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Ethiopian Airlines CEO reveals what pilot reported before crash
By Vincent Kejitan | Updated Mar 14, 2019 at 07:46 EAT
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SUMMARY

This is the second crash involving a Boeing 737 MAX 8 in just under five months and questions are now being asked

Gebremariam was asked about the similarities of the latest crash to that of Lion Air flight 610 in October 2018 off the coast of Indonesia that killed all 189 on board but said it is too early to speculate

Ethiopian Airlines CEO Tewolde Gebremariam on Tuesday spoke about the crash that claimed 157 lives and revealed what the pilot stated minutes before the crash.

In an exclusive interview with CNN, Gebremariam said the pilot of the ill-fated plane reported ‘flight control problems’ moments after take-off and was set to return back to ‘base’.

“According to the air traffic controller recorded voice exchange, the pilot reported flight control problems and was finding it difficult to control the plane.

“He asked to return back to base and he was given clearance…that was at 8:44 am, the same time the aeroplane disappeared from the radar,” he said.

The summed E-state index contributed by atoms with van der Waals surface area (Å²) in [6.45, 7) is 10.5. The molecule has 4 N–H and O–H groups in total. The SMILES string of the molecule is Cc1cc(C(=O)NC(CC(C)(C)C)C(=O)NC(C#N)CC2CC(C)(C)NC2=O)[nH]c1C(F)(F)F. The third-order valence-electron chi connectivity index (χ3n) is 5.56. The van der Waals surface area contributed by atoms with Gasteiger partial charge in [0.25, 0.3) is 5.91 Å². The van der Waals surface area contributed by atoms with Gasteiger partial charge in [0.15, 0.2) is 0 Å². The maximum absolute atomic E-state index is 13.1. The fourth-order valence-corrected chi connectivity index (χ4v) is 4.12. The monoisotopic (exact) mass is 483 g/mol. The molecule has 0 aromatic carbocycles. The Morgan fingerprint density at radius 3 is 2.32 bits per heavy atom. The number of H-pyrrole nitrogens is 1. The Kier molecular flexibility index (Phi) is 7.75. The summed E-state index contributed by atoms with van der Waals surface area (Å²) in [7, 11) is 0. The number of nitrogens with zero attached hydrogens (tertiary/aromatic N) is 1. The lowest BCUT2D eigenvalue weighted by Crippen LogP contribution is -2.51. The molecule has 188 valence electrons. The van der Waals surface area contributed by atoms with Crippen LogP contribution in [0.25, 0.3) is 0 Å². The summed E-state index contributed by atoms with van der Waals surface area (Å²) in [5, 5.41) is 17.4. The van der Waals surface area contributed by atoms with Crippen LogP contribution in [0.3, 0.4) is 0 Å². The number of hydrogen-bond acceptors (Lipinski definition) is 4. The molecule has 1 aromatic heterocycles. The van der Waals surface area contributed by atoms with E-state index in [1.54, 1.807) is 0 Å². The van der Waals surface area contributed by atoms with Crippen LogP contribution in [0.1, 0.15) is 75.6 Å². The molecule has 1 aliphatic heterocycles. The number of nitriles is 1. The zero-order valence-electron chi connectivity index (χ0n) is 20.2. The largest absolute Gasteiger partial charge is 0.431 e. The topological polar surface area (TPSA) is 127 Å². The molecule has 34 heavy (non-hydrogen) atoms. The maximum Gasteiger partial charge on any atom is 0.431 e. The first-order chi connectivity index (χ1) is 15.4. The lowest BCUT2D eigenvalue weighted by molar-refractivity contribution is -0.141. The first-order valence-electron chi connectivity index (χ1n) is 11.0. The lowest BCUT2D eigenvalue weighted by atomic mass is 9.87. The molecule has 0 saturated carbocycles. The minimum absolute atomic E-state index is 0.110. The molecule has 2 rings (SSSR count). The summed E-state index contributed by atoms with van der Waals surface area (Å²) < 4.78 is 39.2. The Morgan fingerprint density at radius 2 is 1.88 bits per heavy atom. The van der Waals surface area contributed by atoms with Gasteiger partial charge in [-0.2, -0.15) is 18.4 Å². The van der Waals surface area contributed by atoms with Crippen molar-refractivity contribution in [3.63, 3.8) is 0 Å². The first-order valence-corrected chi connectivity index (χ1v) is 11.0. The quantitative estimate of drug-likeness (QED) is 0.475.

He, however, did not go into the details of the problems the flight encountered but confirmed that they had grounded similar planes until investigations are concluded.

This is the second crash involving a Boeing 737 MAX 8 in just under five months and questions are now being asked.

Gebremariam was asked about the similarities of the latest crash to that of Lion Air flight 610 in October 2018 off the coast of Indonesia that killed all 189 on board but said it is too early to speculate.

He added that all pilots had been properly trained and there was an airworthiness directive (AD) after the Indonesian crash.

An AD is a notification to owners and operators of certified aircraft that a known safety deficiency with a particular model of aircraft, engine, avionics or other system exists and must be corrected.

If a certified aircraft has outstanding airworthiness directives that have not been complied with, the aircraft is not considered airworthy.

The CEO, however, admitted that the similarities between the two crashes were glaring, considering both planes were new and they both crashed moments after take-off.


He added that the flight data recorder recovered from the plane will be sent overseas for analysis.

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